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Like Cher or Prince, Koko needs only one name to be recognized. Koko is without a doubt the most famous gorilla in history, having remained a celebrity sensation since it was shared she learned how to communicate with humans by using sign language taught to her by people. Her passing is a deep loss for the entire world who grew to love the famous gorilla, but we must make sure her story is not forgotten.

There is no doubt that Koko taught the world how cognitively and emotionally advanced apes, namely gorillas, are and helped garner in vast public interest for her species and other great apes. However, as animal advocates, we cannot ignore the cold, hard facts that Koko’s life story is actually far more tragic than typical media outlets have led on over the decades.

As NPR notes, Koko the western lowland gorilla was born in captivity in the San Francisco Zoo in 1971. As a small baby, she was ripped away from her mother and was purchased so she could become a research subject in an experiment played out by Francine “Penny” Patterson. Since infancy, Koko interacted primarily only with Penny and other members of the research team. She had no other members of her species to interact with or learn from, and she was not given her God-given right to climb trees or explore land like she would naturally be inclined to do. Rather, she was used as a test subject and kept indoors for what appears to be the majority of her life, behind chain-linked fencing at that, let outside on a leash and not allowed to roam freely in nature (or even a nature-like environment like a sanctuary) and exhibit her natural behaviors as all animals should be allowed to do.

Koko was used as a test subject in the name of “research” and “science,” but is scientific research on animals not one of the core battles animal advocates fight tirelessly to end?

Seeing as Koko was taken from her mother at such a young age, throughout the majority of her life, the primary individuals she interacted with were humans (and kittens), not gorillas. How many times have we protested against taking babies from their mothers? And how many times have we protested against keeping animals isolated from other members of their species? Billy the elephant, Lolita, and Keiko the orcas, and the chimp from the film Buddy readily come to mind.

Sure, at first glance, it is amusing, perhaps even seen as charming that Koko watched TV and became a loyal fan to some of our own favorite stars like Robin Williams, Mister Rogers, and Betty White; but we as animal activists have disapproved of similar behavior from other captive gorillas, like the one photographed watching YouTube videos in a zoo last year. And Koko interacted with celebrity guests, and physically interacting with wild animals is another thing we have always advised against as animal advocates, for both the sake of animals and people (does the tragic story of Harambe come to mind?)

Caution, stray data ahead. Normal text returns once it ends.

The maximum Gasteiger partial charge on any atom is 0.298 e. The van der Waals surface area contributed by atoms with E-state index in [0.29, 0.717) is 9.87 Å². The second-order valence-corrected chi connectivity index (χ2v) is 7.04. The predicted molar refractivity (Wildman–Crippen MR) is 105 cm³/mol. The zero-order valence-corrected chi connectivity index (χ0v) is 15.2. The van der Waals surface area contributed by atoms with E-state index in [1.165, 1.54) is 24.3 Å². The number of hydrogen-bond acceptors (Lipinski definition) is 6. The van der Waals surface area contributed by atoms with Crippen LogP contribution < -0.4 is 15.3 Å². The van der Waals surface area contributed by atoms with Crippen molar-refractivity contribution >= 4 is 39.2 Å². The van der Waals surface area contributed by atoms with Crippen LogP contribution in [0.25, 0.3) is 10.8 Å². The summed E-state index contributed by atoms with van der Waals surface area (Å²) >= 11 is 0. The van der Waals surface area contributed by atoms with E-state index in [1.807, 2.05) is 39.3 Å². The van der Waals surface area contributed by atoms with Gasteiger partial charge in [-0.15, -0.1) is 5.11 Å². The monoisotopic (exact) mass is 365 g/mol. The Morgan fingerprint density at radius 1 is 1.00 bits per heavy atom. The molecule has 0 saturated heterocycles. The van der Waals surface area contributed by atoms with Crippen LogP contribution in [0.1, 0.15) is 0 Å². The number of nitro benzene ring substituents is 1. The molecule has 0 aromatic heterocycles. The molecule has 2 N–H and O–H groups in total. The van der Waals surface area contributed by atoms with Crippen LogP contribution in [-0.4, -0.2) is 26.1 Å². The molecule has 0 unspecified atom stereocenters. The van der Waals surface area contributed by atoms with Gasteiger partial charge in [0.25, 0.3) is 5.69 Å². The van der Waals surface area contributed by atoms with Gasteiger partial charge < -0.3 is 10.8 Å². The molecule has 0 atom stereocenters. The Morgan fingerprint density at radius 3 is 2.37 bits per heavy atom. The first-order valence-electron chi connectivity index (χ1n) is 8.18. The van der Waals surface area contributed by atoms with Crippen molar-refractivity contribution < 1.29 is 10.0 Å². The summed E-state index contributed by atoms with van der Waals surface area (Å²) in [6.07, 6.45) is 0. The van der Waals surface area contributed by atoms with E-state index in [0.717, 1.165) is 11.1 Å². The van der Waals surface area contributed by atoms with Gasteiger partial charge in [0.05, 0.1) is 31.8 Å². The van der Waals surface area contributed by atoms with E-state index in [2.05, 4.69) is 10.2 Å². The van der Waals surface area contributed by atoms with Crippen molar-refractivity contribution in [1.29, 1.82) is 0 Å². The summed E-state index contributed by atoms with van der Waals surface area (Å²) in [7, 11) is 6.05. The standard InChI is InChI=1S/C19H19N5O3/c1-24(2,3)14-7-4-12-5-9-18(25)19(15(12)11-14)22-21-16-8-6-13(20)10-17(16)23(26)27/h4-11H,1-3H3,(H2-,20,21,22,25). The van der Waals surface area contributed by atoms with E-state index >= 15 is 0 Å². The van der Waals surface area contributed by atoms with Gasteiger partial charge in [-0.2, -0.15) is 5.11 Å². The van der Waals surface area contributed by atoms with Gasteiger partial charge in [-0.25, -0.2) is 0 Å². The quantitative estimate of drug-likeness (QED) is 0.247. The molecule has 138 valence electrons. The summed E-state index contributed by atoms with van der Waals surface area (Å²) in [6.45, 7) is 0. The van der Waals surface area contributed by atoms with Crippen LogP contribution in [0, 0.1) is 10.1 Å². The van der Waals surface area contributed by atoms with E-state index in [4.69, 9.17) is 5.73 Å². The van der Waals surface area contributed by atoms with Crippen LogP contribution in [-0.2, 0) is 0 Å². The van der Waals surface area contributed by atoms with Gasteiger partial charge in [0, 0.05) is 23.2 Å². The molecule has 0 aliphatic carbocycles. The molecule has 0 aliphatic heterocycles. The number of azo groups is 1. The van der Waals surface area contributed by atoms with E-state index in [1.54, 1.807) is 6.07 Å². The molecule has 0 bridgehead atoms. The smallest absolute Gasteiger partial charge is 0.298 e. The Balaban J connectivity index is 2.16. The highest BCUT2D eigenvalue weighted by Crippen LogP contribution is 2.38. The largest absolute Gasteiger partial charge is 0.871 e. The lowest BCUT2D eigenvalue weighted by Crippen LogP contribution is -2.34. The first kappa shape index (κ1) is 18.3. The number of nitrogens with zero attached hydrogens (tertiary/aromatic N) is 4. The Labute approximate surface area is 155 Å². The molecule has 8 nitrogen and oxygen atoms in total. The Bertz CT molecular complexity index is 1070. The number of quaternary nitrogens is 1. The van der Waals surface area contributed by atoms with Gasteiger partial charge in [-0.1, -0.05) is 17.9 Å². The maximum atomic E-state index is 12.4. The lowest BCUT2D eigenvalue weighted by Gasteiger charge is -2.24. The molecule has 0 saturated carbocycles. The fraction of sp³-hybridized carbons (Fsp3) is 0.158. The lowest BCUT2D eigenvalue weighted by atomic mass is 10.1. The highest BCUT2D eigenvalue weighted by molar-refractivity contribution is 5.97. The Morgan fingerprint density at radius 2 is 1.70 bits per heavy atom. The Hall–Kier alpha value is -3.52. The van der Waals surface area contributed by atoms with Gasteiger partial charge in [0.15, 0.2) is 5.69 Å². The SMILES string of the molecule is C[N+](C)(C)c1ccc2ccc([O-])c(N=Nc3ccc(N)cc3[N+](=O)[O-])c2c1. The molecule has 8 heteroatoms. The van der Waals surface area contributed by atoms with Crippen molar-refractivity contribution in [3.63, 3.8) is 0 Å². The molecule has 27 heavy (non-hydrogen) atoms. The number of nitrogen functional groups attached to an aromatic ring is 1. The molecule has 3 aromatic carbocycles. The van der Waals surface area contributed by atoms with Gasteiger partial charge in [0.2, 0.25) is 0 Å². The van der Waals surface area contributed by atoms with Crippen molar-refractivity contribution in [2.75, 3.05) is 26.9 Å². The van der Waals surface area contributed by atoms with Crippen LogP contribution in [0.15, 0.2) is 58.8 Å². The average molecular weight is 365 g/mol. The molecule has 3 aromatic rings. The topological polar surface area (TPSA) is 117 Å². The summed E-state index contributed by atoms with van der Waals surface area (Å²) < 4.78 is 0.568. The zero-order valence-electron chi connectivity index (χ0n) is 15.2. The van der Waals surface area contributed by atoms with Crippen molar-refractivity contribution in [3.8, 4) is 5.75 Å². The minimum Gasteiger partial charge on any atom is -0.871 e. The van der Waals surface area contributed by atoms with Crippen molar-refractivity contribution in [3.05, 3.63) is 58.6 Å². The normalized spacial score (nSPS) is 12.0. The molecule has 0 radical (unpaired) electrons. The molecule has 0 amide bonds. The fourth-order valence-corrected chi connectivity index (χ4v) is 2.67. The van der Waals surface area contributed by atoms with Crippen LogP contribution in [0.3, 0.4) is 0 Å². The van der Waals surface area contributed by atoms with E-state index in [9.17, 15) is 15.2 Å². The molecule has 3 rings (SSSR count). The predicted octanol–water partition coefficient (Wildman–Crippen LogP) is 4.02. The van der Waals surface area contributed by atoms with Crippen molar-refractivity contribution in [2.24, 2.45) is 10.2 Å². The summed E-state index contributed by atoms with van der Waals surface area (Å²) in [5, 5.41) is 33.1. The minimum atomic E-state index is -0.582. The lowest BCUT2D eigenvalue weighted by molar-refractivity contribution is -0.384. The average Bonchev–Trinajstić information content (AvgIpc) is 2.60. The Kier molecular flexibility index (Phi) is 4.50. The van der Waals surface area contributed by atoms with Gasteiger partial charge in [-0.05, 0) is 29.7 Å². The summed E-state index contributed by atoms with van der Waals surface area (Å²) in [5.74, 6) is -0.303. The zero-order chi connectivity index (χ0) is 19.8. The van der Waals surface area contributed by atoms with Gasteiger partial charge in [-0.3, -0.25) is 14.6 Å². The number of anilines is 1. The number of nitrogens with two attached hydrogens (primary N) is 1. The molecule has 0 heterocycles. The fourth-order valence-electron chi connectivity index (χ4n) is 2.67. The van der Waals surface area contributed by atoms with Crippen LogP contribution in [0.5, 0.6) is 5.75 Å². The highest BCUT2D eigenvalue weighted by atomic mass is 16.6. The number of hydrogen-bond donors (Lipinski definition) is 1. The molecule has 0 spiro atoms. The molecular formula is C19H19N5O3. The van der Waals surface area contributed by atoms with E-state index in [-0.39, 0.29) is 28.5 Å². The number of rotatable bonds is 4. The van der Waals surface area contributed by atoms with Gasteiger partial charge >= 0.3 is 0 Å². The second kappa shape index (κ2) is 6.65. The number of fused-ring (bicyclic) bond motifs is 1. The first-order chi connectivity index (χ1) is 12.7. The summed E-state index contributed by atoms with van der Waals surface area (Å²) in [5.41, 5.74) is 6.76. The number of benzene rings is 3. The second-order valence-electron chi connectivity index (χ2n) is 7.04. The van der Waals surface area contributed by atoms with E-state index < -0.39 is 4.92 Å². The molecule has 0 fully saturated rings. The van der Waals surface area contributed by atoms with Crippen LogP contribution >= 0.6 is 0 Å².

Koko is, of course, most known for her ability to mimic a form of human language. But again, we have always spoken out against “training” animals to mimic human behavior, like when orcas were said to have been trained to mimic human speech recently. And saying the tests proved gorillas are smart is the same argument that SeaWorld and other marine parks, roadside attractions or circuses make when saying the human-trained tasks animals perform “prove how smart animals are.”

Add to all this the fact that Koko reportedly regularly expressed her desire to have a baby of her own, but never had the opportunity to be in a social environment with other gorillas so she could pair with a suitable mate, and her story becomes even more unbearably heartbreaking.

Although Koko is finally free now, Ndume, a male gorilla, is still kept in a cage at the same facilities Koko was kept in for so many years. May Koko’s tragic story and legacy help point out that humanity still has a long way to go in the realm of animal rights, and may Ndume and all other captive animals used in the name of research, entertainment, or anything else for the sake of humans’ benefit have a happier, more fulfilling life than dear Koko was forced to live.

Image Source: kokoandthegorillafoundation/Instagram 

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0 comments on “As the World Pays Tribute to Koko, We Must Never Forget Her Story”

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karen lyons kalmenson
23 Days ago

for koko

humans taught koko a lot of "human" stuff
but koko taught humans that this was
not enough.
koko taught all who knew her
that commmunication
could be achieved with love
and dedication.
though
she was far from her natural
comfort zone
but she did what she could
to feel "at home"
her story is both humbling
and it inspires.
to find our own inner koko
we should all aspire

rest in peace
on angel wings


Reply
Lisa
25 Days ago

I\'m hoping a smart, lively discussion will follow this piece. I\'m pleased to see, for once, commentary about Koko\'s life that isn\'t exalting the choices that were made for her. For a time and as a volunteer, I prepped food for Koko and have always felt conflicted about her.


Reply
Eve Floyd
26 Days ago

Hopefully the next generation will bring with them not only more understanding and compassion and replace those of us who have created such atrocities towards all amazing living creatures who have absolutely no defence against us, and just hope and pray their will be enough left on the face of the earth for future generations to wonder over. Thank god for conservationists for without them protecting our planet where would we be?


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